“I wrote most of the songs during one two-week period,” Stamey explains, adding, “I’d wake up early and go into a room where the light was good and write a song every day. Then I played them for Jeff, and we picked the ones that seemed best for the way we wanted to record. On most of the songs, we first did live takes, with me playing guitar and singing at the same time. Then we’d orchestrate them, adding the string and wind and vocal colors that we thought were needed to underline the meaning of the songs. In the process, I added a couple of older songs, ‘London’ and ‘Occasional Shivers,’ which seemed to make sense for this album.”

Some unexpected but helpful input arrived in the form of XTC’s Andy Partridge, who entered the picture after Stamey invited him to make a vocal cameo on “You n Me n XTC.” Partridge declined the offer, but ended up getting involved in the project anyway, offering some key production, arranging and mixing suggestions via transatlantic email.

“He didn’t like the repetitive chords of ‘You n Me n XTC,’” Stamey admits. “It was only after I played him the other songs that he started getting really into it. He became a long-distance safety net for us; Jeff and I would send him mp3s of songs in progress and he’d write back with very detailed, specific suggestions. It was like having an exceptionally intuitive Ouija board, and it really enlivened the process.”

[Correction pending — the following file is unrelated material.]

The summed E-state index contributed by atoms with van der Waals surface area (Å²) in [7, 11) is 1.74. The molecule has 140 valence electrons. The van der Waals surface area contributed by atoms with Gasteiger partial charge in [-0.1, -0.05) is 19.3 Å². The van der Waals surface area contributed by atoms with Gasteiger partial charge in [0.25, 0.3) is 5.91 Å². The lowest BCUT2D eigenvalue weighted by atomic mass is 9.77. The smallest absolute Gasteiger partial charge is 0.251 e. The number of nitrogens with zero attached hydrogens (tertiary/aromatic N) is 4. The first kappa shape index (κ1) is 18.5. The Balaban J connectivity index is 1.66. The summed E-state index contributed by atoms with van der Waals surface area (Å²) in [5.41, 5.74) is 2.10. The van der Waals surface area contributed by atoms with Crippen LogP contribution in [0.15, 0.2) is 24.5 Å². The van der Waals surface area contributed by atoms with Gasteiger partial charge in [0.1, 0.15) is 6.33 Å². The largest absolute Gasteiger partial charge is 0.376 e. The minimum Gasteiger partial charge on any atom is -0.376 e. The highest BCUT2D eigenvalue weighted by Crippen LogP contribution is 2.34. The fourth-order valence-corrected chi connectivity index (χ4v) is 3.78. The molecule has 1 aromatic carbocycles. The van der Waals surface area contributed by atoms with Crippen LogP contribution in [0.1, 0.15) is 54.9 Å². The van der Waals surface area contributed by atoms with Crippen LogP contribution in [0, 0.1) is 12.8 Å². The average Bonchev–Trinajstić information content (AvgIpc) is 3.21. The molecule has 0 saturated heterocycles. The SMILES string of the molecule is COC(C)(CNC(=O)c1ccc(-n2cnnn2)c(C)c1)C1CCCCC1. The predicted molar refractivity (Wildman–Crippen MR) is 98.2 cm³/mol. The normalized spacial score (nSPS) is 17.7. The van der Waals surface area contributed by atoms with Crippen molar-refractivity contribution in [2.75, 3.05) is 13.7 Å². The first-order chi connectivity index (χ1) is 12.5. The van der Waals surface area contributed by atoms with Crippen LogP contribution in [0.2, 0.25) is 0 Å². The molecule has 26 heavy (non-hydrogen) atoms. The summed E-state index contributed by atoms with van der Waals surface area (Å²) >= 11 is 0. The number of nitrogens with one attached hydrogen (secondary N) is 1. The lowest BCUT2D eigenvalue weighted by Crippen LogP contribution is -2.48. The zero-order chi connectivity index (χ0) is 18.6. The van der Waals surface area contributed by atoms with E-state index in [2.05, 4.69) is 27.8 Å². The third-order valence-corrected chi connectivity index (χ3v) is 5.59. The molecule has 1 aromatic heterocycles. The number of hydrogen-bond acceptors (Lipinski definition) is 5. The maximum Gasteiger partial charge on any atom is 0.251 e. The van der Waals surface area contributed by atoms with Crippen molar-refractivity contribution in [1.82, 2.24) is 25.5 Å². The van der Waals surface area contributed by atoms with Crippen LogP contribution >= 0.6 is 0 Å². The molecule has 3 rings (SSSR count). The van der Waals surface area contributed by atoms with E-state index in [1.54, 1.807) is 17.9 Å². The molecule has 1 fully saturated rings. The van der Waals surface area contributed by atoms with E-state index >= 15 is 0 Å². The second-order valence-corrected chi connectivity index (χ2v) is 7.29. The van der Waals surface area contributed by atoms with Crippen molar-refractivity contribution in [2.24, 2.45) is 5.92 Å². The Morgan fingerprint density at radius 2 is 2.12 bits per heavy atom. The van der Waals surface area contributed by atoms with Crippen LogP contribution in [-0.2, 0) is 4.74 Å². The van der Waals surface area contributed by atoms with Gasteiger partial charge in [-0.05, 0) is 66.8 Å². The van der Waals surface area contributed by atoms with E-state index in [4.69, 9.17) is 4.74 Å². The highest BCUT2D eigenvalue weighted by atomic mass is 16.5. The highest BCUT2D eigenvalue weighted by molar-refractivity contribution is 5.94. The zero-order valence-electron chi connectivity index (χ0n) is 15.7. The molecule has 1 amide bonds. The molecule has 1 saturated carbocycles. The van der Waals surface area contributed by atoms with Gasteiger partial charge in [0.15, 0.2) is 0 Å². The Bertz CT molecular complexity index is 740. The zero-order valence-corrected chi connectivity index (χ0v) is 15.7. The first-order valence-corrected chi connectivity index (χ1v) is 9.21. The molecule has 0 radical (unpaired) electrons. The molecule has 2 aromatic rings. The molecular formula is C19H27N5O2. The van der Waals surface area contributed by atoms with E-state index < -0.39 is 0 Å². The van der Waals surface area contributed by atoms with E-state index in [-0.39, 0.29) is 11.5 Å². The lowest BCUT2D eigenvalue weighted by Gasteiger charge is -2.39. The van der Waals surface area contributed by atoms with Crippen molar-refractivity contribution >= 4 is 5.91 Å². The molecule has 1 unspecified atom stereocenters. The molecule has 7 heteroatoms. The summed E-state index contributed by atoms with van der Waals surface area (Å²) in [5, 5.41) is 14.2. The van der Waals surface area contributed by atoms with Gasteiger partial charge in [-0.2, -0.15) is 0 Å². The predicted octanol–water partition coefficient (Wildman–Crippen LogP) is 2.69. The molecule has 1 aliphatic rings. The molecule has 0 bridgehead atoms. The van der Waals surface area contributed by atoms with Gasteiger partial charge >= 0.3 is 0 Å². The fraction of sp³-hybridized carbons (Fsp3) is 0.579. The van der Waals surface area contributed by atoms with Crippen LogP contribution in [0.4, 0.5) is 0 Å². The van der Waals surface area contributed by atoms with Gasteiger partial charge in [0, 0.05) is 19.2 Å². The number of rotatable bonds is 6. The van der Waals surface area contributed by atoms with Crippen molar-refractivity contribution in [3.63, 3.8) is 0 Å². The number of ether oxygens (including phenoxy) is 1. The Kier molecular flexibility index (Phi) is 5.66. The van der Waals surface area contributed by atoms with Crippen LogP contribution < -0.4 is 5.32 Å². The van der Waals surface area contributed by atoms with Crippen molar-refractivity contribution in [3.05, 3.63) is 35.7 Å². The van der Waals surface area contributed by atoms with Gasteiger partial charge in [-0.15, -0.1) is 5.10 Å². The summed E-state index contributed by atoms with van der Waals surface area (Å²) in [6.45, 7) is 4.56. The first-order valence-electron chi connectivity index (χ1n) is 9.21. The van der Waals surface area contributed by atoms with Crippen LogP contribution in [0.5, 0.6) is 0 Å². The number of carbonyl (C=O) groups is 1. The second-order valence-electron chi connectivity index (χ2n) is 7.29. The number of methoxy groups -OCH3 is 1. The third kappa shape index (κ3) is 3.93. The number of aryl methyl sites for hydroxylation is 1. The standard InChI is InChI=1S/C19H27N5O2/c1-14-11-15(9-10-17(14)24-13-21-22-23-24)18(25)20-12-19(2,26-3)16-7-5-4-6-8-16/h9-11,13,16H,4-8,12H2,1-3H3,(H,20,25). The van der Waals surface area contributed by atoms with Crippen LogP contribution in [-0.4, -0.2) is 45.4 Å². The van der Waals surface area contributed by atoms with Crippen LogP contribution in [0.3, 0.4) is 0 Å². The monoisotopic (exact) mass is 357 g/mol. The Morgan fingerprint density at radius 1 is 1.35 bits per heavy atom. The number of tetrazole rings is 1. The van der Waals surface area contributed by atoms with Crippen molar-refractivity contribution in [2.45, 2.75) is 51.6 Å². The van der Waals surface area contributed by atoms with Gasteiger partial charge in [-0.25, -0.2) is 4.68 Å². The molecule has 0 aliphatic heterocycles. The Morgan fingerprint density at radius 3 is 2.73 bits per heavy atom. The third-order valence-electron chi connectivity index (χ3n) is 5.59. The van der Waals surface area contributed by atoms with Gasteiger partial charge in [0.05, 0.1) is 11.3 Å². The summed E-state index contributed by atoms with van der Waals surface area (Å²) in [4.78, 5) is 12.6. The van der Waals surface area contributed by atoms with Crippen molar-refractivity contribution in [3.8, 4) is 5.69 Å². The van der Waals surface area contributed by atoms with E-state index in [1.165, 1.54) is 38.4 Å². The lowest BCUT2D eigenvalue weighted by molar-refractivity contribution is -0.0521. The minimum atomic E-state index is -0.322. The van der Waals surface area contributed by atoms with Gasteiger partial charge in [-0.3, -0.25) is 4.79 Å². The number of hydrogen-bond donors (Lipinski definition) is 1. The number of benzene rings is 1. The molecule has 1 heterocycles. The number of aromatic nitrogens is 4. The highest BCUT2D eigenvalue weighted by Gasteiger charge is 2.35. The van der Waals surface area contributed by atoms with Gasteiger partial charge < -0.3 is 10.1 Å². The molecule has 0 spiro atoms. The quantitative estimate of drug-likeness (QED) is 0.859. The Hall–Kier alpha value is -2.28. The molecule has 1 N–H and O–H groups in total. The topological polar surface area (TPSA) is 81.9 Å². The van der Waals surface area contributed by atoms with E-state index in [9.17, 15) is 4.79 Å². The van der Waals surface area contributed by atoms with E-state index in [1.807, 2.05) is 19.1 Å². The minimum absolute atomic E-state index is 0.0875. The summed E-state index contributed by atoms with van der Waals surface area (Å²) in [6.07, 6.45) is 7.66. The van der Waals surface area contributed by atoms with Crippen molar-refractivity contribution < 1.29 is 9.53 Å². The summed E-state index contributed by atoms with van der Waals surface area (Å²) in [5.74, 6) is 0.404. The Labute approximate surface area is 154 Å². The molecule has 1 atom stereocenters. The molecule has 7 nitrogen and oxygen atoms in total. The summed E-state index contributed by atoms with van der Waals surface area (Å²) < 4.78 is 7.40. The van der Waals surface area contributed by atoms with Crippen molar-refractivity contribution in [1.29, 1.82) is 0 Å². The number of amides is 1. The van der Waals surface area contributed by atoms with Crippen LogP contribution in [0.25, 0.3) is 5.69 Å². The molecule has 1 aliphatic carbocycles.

Growing up in Winston-Salem, Stamey made his earliest ventures into recording with a series of homemade avant-garde experiments with future Let’s Active leader Mitch Easter during grade school, then studied formal composition at UNC-Chapel Hill before starting the obscure but ultimately influential Sneakers. Stamey launched his own pioneering indie label, Car Records, in 1976, and the following year moved to New York, where he played bass with Alex Chilton before forming the dB’s.

The dB’s recorded a pair of albums, 1981’s Stands for Decibels and 1982’s Repercussion, that remain indie-pop landmarks. Stamey then departed for a solo career, turning out a series of smart, musically adventurous gems including It’s A Wonderful Life, Instant Excitement, It’s Alright, Fireworks, Travels in the South and the holiday-themed Christmas Time. His catalog also includes a pair of duo albums with Peter Holsapple, Mavericks and Here and Now, as well as the experimental instrumental departure The Robust Beauty of Improper Linear Models in Decision Making, a collaboration with guitarist Kirk Ross, and A Question of Temperature, on which he was backed by longtime friends (and early production clients) Yo La Tengo.

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Photo Credit:Daniel Coston
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Photo Credit: Gail Goers
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Photo Credit: Gail Goers
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Photo Credit: Gail Goers